– Prof. Gerhard Dannemann, HU Centre for British Studies

Spaces are limited – please register on Eventbrite.

Please give the name of all participants when reserving tickets, as ID will be requested on the door.

We look forward to seeing you!

If you have reserved a ticket but find yourself unable to attend, please let us know so that we can give the ticket to someone else.

For other events please see our Events Calendar.

Image by Zairon – Own work, CC0, https://commons.wikimedia.org/w/index.php?curid=12161365

InfoAbend in Cologne, 13 February

Safeguarding the rights of British nationals living and working in the EU remains a top priority for both the UK and the EU, and the British community in Germany are an important part of the future UK-Germany relationship. We are continuing our series of information evenings across Germany to ensure British citizens have the opportunity to share any concerns, and ask our speakers any questions they have about citizens’ rights post-Brexit.

Time: 13 February, 18:00 – 20:00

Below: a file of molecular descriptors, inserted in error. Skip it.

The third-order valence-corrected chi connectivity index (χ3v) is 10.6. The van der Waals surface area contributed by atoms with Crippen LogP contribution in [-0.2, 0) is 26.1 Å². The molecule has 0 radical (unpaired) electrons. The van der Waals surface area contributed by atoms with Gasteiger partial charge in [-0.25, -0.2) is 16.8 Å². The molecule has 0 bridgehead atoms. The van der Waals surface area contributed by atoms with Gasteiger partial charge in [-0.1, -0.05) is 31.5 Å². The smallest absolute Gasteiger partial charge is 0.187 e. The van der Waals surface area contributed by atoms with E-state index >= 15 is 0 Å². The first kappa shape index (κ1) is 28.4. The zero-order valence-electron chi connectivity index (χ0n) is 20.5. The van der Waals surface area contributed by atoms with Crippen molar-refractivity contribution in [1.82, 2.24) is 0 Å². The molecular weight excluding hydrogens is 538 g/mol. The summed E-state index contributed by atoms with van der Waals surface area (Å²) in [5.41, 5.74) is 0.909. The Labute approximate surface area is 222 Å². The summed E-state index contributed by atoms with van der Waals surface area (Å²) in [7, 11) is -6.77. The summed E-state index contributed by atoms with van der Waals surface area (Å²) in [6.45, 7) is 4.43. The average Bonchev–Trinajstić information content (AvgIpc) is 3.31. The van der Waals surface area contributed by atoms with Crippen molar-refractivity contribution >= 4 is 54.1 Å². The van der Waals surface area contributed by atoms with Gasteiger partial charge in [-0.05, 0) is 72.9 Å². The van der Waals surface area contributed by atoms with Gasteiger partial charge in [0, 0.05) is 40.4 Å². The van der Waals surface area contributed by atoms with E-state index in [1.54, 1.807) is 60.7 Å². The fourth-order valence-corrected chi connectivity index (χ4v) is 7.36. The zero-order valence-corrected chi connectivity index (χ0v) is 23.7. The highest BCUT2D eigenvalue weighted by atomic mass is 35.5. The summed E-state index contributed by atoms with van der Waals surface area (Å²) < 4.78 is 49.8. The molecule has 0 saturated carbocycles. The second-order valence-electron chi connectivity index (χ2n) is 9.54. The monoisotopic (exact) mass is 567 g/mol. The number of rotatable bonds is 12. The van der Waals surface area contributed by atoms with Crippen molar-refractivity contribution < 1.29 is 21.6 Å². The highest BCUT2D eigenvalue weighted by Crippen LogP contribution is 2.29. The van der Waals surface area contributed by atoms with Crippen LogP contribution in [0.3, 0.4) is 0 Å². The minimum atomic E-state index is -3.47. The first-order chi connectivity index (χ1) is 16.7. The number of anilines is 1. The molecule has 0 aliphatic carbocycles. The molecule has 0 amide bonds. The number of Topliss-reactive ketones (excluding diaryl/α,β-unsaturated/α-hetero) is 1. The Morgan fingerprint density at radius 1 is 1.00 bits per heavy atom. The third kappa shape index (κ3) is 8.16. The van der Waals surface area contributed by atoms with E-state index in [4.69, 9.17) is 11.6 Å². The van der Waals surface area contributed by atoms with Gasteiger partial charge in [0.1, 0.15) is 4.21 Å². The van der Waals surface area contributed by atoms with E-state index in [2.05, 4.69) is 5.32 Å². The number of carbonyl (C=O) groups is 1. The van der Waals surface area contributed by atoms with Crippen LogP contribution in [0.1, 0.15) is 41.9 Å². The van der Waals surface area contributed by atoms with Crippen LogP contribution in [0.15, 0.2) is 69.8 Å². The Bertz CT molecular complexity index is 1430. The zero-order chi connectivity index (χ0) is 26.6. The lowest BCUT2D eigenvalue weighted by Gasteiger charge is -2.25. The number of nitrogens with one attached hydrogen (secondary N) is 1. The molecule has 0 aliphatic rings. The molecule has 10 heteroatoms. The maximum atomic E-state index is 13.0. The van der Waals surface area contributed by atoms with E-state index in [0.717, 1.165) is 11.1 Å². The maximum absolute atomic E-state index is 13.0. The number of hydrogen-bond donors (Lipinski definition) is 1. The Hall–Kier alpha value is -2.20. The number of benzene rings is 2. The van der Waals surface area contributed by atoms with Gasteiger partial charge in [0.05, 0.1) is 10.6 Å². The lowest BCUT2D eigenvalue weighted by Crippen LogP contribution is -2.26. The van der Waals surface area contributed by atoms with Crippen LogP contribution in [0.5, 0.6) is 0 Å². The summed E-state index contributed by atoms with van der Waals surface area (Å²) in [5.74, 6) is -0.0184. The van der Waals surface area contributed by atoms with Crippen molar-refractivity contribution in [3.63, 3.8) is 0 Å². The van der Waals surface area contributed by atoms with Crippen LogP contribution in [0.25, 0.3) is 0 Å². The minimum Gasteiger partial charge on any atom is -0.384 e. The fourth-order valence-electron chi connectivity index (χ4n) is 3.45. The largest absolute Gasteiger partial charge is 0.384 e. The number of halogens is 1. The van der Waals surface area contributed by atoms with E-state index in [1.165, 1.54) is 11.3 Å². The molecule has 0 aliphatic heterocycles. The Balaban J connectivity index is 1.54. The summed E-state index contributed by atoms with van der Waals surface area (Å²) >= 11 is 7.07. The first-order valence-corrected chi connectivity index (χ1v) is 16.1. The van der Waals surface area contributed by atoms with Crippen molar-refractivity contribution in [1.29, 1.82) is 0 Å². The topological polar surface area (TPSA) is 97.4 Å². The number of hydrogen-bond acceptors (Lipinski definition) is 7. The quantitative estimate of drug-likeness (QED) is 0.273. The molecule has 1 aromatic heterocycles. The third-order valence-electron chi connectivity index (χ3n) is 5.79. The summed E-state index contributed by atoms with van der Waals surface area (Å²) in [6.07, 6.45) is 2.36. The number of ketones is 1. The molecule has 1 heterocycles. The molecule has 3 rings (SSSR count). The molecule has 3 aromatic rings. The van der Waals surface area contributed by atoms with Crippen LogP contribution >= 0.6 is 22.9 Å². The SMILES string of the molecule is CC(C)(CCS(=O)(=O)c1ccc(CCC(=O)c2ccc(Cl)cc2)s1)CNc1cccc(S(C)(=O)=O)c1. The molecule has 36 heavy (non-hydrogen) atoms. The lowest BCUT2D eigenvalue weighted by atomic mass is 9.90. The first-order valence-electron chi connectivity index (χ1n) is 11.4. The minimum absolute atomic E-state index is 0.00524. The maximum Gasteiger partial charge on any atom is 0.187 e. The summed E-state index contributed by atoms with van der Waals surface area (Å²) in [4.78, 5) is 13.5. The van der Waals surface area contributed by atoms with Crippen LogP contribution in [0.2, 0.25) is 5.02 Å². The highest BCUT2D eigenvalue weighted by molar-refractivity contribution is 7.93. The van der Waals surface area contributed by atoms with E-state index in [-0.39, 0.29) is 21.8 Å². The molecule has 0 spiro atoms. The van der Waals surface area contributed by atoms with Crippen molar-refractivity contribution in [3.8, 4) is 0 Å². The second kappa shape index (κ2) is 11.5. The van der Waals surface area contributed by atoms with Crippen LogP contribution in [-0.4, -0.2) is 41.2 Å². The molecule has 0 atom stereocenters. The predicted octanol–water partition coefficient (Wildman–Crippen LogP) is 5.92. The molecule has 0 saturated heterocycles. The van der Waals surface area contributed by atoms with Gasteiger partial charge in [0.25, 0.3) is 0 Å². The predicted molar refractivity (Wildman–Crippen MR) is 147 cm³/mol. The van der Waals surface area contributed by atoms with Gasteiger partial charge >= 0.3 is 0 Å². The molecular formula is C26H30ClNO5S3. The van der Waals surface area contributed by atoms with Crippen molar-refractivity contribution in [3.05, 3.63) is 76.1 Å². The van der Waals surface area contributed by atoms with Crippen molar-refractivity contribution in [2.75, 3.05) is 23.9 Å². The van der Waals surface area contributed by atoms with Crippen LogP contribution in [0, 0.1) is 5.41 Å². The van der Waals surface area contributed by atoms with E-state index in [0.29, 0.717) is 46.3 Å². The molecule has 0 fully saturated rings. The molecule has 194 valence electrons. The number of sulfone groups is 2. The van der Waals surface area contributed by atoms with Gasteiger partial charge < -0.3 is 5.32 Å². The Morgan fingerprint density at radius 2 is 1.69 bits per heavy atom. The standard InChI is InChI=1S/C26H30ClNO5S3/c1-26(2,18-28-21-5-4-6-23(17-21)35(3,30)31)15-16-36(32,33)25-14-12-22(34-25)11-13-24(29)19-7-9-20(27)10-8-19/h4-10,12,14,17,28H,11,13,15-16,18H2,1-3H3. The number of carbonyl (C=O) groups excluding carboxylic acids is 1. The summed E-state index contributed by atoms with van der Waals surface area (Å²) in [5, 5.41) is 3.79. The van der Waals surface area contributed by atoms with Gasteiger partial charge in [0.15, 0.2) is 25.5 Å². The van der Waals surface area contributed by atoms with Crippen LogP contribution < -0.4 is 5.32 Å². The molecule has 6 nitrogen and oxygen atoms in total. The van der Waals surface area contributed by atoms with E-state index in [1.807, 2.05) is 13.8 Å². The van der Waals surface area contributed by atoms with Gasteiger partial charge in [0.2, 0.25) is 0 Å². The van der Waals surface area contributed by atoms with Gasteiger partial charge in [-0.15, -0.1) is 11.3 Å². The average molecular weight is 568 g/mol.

Place: St. George’s – The British International School Cologne, Husarenstraße 20, 50997 Köln

The event is primarily aimed at British citizens living in and around Cologne. Family members and friends are of course also welcome to attend.

Limited spaces available. Doors open at 17:30. Please give your name when reserving your ticket as ID will be requested on the door.

Please click on this link to register: https://www.eventbrite.co.uk/e/open-evening-for-british-nationals-in-cologne-tickets-55751497229

We look forward to seeing you!

Also see our Events Calendar.

ger1axg [CC BY-SA 3.0 (http://creativecommons.org/licenses/by-sa/3.0/)], from Wikimedia Commons

InfoAbend in Stuttgart, 31 January